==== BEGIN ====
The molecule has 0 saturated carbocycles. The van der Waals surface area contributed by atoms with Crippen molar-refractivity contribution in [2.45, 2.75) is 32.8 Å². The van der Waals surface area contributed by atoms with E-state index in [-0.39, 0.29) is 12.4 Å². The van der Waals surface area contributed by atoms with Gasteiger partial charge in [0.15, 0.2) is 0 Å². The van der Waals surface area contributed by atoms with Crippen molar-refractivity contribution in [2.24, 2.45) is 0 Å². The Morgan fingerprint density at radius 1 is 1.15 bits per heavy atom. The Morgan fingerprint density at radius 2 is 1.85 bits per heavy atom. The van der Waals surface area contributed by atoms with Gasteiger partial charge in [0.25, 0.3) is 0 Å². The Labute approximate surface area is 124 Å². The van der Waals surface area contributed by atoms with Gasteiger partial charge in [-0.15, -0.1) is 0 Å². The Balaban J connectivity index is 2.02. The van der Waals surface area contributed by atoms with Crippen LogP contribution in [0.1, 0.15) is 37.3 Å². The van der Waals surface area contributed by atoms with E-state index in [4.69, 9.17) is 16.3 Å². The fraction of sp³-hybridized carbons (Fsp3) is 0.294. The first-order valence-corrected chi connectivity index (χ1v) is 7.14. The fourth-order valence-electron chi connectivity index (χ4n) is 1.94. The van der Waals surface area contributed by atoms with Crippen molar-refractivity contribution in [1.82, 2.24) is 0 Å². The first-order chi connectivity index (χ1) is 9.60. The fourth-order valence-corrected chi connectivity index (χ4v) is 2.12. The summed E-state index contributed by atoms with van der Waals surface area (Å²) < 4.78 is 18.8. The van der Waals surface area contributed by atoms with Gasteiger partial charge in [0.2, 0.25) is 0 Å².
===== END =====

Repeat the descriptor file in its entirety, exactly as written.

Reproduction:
The molecule has 0 saturated carbocycles. The van der Waals surface area contributed by atoms with Crippen molar-refractivity contribution in [2.45, 2.75) is 32.8 Å². The van der Waals surface area contributed by atoms with E-state index in [-0.39, 0.29) is 12.4 Å². The van der Waals surface area contributed by atoms with Gasteiger partial charge in [0.15, 0.2) is 0 Å². The van der Waals surface area contributed by atoms with Crippen molar-refractivity contribution in [2.24, 2.45) is 0 Å². The Morgan fingerprint density at radius 1 is 1.15 bits per heavy atom. The Morgan fingerprint density at radius 2 is 1.85 bits per heavy atom. The van der Waals surface area contributed by atoms with Gasteiger partial charge in [0.25, 0.3) is 0 Å². The Labute approximate surface area is 124 Å². The van der Waals surface area contributed by atoms with Gasteiger partial charge in [-0.15, -0.1) is 0 Å². The Balaban J connectivity index is 2.02. The van der Waals surface area contributed by atoms with Crippen LogP contribution in [0.1, 0.15) is 37.3 Å². The van der Waals surface area contributed by atoms with E-state index in [4.69, 9.17) is 16.3 Å². The fraction of sp³-hybridized carbons (Fsp3) is 0.294. The first-order valence-corrected chi connectivity index (χ1v) is 7.14. The fourth-order valence-electron chi connectivity index (χ4n) is 1.94. The van der Waals surface area contributed by atoms with Crippen molar-refractivity contribution in [1.82, 2.24) is 0 Å². The first-order chi connectivity index (χ1) is 9.60. The fourth-order valence-corrected chi connectivity index (χ4v) is 2.12. The summed E-state index contributed by atoms with van der Waals surface area (Å²) < 4.78 is 18.8. The van der Waals surface area contributed by atoms with Gasteiger partial charge in [0.2, 0.25) is 0 Å².